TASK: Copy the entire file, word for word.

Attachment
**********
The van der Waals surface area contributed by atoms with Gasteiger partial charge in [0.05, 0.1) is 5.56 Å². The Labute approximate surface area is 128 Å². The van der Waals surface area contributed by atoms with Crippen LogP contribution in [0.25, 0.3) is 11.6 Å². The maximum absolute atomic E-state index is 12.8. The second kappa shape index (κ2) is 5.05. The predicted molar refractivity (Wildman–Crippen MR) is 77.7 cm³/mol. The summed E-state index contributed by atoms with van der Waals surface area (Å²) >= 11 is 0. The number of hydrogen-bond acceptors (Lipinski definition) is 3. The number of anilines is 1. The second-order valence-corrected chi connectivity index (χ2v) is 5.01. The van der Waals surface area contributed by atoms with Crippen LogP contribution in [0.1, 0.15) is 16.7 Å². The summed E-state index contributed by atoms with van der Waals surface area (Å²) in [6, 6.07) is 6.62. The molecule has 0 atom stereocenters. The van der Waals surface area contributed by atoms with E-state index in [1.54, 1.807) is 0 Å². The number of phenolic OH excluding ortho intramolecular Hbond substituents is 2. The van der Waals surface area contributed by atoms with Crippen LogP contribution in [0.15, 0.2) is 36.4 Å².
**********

The van der Waals surface area contributed by atoms with Gasteiger partial charge in [0.05, 0.1) is 5.56 Å². The Labute approximate surface area is 128 Å². The van der Waals surface area contributed by atoms with Crippen LogP contribution in [0.25, 0.3) is 11.6 Å². The maximum absolute atomic E-state index is 12.8. The second kappa shape index (κ2) is 5.05. The predicted molar refractivity (Wildman–Crippen MR) is 77.7 cm³/mol. The summed E-state index contributed by atoms with van der Waals surface area (Å²) >= 11 is 0. The number of hydrogen-bond acceptors (Lipinski definition) is 3. The number of anilines is 1. The second-order valence-corrected chi connectivity index (χ2v) is 5.01. The van der Waals surface area contributed by atoms with Crippen LogP contribution in [0.1, 0.15) is 16.7 Å². The summed E-state index contributed by atoms with van der Waals surface area (Å²) in [6, 6.07) is 6.62. The molecule has 0 atom stereocenters. The van der Waals surface area contributed by atoms with E-state index in [1.54, 1.807) is 0 Å². The number of phenolic OH excluding ortho intramolecular Hbond substituents is 2. The van der Waals surface area contributed by atoms with Crippen LogP contribution in [0.15, 0.2) is 36.4 Å².